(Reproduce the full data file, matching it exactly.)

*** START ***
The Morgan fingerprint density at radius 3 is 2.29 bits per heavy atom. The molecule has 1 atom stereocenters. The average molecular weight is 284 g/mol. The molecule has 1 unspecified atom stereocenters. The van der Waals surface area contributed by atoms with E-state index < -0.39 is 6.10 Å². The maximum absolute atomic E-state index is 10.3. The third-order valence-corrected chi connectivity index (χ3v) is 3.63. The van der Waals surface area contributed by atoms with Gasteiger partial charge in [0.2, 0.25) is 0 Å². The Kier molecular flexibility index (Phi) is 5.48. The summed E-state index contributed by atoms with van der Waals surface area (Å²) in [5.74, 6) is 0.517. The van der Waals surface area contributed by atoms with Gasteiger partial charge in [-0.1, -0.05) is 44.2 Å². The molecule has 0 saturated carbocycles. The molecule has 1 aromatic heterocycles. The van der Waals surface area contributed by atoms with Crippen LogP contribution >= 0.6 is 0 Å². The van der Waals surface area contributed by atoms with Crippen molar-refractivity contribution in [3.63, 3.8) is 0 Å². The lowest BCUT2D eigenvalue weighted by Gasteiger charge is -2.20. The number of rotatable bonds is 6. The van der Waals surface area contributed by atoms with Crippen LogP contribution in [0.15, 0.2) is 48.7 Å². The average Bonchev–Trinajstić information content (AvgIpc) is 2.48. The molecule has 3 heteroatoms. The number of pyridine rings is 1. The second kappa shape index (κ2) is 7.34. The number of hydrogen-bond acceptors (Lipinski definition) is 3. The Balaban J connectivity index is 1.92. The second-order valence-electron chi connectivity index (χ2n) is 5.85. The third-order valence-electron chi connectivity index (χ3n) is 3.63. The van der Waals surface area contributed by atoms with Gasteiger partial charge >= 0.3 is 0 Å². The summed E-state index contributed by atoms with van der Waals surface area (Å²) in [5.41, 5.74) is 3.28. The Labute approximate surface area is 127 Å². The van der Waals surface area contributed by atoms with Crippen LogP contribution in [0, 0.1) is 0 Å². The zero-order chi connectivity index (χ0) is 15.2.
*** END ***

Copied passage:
The Morgan fingerprint density at radius 3 is 2.29 bits per heavy atom. The molecule has 1 atom stereocenters. The average molecular weight is 284 g/mol. The molecule has 1 unspecified atom stereocenters. The van der Waals surface area contributed by atoms with E-state index < -0.39 is 6.10 Å². The maximum absolute atomic E-state index is 10.3. The third-order valence-corrected chi connectivity index (χ3v) is 3.63. The van der Waals surface area contributed by atoms with Gasteiger partial charge in [0.2, 0.25) is 0 Å². The Kier molecular flexibility index (Phi) is 5.48. The summed E-state index contributed by atoms with van der Waals surface area (Å²) in [5.74, 6) is 0.517. The van der Waals surface area contributed by atoms with Gasteiger partial charge in [-0.1, -0.05) is 44.2 Å². The molecule has 0 saturated carbocycles. The molecule has 1 aromatic heterocycles. The van der Waals surface area contributed by atoms with Crippen LogP contribution >= 0.6 is 0 Å². The van der Waals surface area contributed by atoms with Crippen molar-refractivity contribution in [3.63, 3.8) is 0 Å². The lowest BCUT2D eigenvalue weighted by Gasteiger charge is -2.20. The number of rotatable bonds is 6. The van der Waals surface area contributed by atoms with Crippen LogP contribution in [0.15, 0.2) is 48.7 Å². The average Bonchev–Trinajstić information content (AvgIpc) is 2.48. The molecule has 3 heteroatoms. The number of pyridine rings is 1. The second kappa shape index (κ2) is 7.34. The number of hydrogen-bond acceptors (Lipinski definition) is 3. The Balaban J connectivity index is 1.92. The second-order valence-electron chi connectivity index (χ2n) is 5.85. The third-order valence-electron chi connectivity index (χ3n) is 3.63. The van der Waals surface area contributed by atoms with Gasteiger partial charge >= 0.3 is 0 Å². The summed E-state index contributed by atoms with van der Waals surface area (Å²) in [5.41, 5.74) is 3.28. The Labute approximate surface area is 127 Å². The van der Waals surface area contributed by atoms with Crippen LogP contribution in [0, 0.1) is 0 Å². The zero-order chi connectivity index (χ0) is 15.2.